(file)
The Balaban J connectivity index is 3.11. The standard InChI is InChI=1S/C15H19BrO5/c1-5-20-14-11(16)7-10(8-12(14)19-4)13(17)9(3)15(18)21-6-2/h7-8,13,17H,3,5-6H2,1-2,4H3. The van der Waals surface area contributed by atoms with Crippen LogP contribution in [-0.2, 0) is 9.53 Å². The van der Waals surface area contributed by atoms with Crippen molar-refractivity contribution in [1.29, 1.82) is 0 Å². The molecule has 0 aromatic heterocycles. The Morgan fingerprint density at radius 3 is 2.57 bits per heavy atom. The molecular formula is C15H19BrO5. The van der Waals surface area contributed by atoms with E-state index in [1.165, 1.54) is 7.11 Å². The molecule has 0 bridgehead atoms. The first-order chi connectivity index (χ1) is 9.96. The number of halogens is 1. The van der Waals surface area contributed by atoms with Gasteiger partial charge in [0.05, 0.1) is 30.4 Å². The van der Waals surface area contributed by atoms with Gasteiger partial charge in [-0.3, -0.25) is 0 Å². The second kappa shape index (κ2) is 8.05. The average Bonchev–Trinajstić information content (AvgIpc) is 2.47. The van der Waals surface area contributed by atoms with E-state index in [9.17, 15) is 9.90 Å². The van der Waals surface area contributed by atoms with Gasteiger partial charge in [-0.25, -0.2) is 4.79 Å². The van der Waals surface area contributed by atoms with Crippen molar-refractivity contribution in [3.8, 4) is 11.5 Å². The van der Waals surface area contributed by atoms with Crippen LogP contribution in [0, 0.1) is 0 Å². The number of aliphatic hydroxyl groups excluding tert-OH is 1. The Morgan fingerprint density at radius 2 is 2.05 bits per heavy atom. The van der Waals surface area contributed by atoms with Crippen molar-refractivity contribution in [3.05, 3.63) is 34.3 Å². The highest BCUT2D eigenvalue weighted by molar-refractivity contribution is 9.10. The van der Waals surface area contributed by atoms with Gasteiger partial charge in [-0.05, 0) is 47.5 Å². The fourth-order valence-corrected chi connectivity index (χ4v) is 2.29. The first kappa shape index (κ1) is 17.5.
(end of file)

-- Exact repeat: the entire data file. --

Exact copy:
The Balaban J connectivity index is 3.11. The standard InChI is InChI=1S/C15H19BrO5/c1-5-20-14-11(16)7-10(8-12(14)19-4)13(17)9(3)15(18)21-6-2/h7-8,13,17H,3,5-6H2,1-2,4H3. The van der Waals surface area contributed by atoms with Crippen LogP contribution in [-0.2, 0) is 9.53 Å². The van der Waals surface area contributed by atoms with Crippen molar-refractivity contribution in [1.29, 1.82) is 0 Å². The molecule has 0 aromatic heterocycles. The Morgan fingerprint density at radius 3 is 2.57 bits per heavy atom. The molecular formula is C15H19BrO5. The van der Waals surface area contributed by atoms with E-state index in [1.165, 1.54) is 7.11 Å². The molecule has 0 bridgehead atoms. The first-order chi connectivity index (χ1) is 9.96. The number of halogens is 1. The van der Waals surface area contributed by atoms with Gasteiger partial charge in [0.05, 0.1) is 30.4 Å². The van der Waals surface area contributed by atoms with Gasteiger partial charge in [-0.3, -0.25) is 0 Å². The second kappa shape index (κ2) is 8.05. The average Bonchev–Trinajstić information content (AvgIpc) is 2.47. The van der Waals surface area contributed by atoms with E-state index in [9.17, 15) is 9.90 Å². The van der Waals surface area contributed by atoms with Gasteiger partial charge in [-0.25, -0.2) is 4.79 Å². The van der Waals surface area contributed by atoms with Crippen molar-refractivity contribution in [3.8, 4) is 11.5 Å². The van der Waals surface area contributed by atoms with Crippen LogP contribution in [0, 0.1) is 0 Å². The number of aliphatic hydroxyl groups excluding tert-OH is 1. The Morgan fingerprint density at radius 2 is 2.05 bits per heavy atom. The van der Waals surface area contributed by atoms with Crippen molar-refractivity contribution in [3.05, 3.63) is 34.3 Å². The highest BCUT2D eigenvalue weighted by molar-refractivity contribution is 9.10. The van der Waals surface area contributed by atoms with Gasteiger partial charge in [-0.05, 0) is 47.5 Å². The fourth-order valence-corrected chi connectivity index (χ4v) is 2.29. The first kappa shape index (κ1) is 17.5.